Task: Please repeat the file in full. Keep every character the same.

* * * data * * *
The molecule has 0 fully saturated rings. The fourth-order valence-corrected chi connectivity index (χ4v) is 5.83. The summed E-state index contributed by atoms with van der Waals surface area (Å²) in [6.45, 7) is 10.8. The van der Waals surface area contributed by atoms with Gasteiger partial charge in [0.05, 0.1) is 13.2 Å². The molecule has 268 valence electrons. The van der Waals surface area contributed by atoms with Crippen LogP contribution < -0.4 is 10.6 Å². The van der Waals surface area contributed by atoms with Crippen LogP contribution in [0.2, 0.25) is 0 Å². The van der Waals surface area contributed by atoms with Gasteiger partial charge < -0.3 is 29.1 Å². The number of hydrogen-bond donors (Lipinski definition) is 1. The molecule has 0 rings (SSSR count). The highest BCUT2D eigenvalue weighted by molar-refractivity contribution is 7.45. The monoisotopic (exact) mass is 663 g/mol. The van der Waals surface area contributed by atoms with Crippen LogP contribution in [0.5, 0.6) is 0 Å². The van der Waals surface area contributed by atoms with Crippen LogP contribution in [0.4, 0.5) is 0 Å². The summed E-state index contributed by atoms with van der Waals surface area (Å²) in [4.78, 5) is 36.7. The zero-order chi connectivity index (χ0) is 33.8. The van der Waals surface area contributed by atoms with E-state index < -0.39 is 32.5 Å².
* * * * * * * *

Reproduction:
The molecule has 0 fully saturated rings. The fourth-order valence-corrected chi connectivity index (χ4v) is 5.83. The summed E-state index contributed by atoms with van der Waals surface area (Å²) in [6.45, 7) is 10.8. The van der Waals surface area contributed by atoms with Gasteiger partial charge in [0.05, 0.1) is 13.2 Å². The molecule has 268 valence electrons. The van der Waals surface area contributed by atoms with Crippen LogP contribution < -0.4 is 10.6 Å². The van der Waals surface area contributed by atoms with Crippen LogP contribution in [0.2, 0.25) is 0 Å². The van der Waals surface area contributed by atoms with Gasteiger partial charge < -0.3 is 29.1 Å². The number of hydrogen-bond donors (Lipinski definition) is 1. The molecule has 0 rings (SSSR count). The highest BCUT2D eigenvalue weighted by molar-refractivity contribution is 7.45. The monoisotopic (exact) mass is 663 g/mol. The van der Waals surface area contributed by atoms with Crippen LogP contribution in [0.5, 0.6) is 0 Å². The van der Waals surface area contributed by atoms with Crippen LogP contribution in [0.4, 0.5) is 0 Å². The summed E-state index contributed by atoms with van der Waals surface area (Å²) in [4.78, 5) is 36.7. The zero-order chi connectivity index (χ0) is 33.8. The van der Waals surface area contributed by atoms with E-state index < -0.39 is 32.5 Å².